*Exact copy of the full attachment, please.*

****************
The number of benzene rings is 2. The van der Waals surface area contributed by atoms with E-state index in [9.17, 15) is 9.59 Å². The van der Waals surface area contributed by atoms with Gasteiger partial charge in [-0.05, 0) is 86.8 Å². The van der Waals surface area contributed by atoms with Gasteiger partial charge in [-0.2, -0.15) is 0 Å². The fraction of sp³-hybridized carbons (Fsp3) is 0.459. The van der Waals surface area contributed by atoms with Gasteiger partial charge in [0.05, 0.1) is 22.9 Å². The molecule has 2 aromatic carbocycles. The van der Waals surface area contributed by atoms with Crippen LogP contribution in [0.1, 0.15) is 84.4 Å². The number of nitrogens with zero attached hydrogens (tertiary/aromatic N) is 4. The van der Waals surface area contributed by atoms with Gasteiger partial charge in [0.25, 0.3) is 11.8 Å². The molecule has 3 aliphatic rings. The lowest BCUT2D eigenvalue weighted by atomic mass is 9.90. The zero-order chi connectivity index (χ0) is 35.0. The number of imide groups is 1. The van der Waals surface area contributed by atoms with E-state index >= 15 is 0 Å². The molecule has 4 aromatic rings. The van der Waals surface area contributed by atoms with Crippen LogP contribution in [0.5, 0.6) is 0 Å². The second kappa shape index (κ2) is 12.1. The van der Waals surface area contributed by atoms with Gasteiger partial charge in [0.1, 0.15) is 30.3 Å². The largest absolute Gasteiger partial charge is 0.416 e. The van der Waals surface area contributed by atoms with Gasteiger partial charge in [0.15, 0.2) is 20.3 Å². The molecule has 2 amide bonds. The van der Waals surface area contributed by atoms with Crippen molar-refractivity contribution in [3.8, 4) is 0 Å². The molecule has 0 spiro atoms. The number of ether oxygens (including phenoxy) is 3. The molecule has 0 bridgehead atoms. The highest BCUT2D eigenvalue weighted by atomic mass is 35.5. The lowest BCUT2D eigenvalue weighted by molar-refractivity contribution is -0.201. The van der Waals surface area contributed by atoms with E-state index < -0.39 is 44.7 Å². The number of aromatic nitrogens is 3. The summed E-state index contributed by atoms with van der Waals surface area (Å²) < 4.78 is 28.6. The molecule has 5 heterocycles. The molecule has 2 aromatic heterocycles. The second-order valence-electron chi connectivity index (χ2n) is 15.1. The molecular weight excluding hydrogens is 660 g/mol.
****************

The number of benzene rings is 2. The van der Waals surface area contributed by atoms with E-state index in [9.17, 15) is 9.59 Å². The van der Waals surface area contributed by atoms with Gasteiger partial charge in [-0.05, 0) is 86.8 Å². The van der Waals surface area contributed by atoms with Gasteiger partial charge in [-0.2, -0.15) is 0 Å². The fraction of sp³-hybridized carbons (Fsp3) is 0.459. The van der Waals surface area contributed by atoms with Gasteiger partial charge in [0.05, 0.1) is 22.9 Å². The molecule has 2 aromatic carbocycles. The van der Waals surface area contributed by atoms with Crippen LogP contribution in [0.1, 0.15) is 84.4 Å². The number of nitrogens with zero attached hydrogens (tertiary/aromatic N) is 4. The van der Waals surface area contributed by atoms with Gasteiger partial charge in [0.25, 0.3) is 11.8 Å². The molecule has 3 aliphatic rings. The lowest BCUT2D eigenvalue weighted by atomic mass is 9.90. The zero-order chi connectivity index (χ0) is 35.0. The number of imide groups is 1. The van der Waals surface area contributed by atoms with E-state index >= 15 is 0 Å². The molecule has 4 aromatic rings. The van der Waals surface area contributed by atoms with Crippen LogP contribution in [0.5, 0.6) is 0 Å². The second kappa shape index (κ2) is 12.1. The van der Waals surface area contributed by atoms with Gasteiger partial charge in [0.1, 0.15) is 30.3 Å². The largest absolute Gasteiger partial charge is 0.416 e. The van der Waals surface area contributed by atoms with Gasteiger partial charge in [0.15, 0.2) is 20.3 Å². The molecule has 2 amide bonds. The van der Waals surface area contributed by atoms with Crippen molar-refractivity contribution in [3.8, 4) is 0 Å². The molecule has 0 spiro atoms. The number of ether oxygens (including phenoxy) is 3. The molecule has 0 bridgehead atoms. The highest BCUT2D eigenvalue weighted by atomic mass is 35.5. The lowest BCUT2D eigenvalue weighted by molar-refractivity contribution is -0.201. The van der Waals surface area contributed by atoms with E-state index < -0.39 is 44.7 Å². The number of aromatic nitrogens is 3. The summed E-state index contributed by atoms with van der Waals surface area (Å²) < 4.78 is 28.6. The molecule has 5 heterocycles. The molecule has 2 aromatic heterocycles. The second-order valence-electron chi connectivity index (χ2n) is 15.1. The molecular weight excluding hydrogens is 660 g/mol.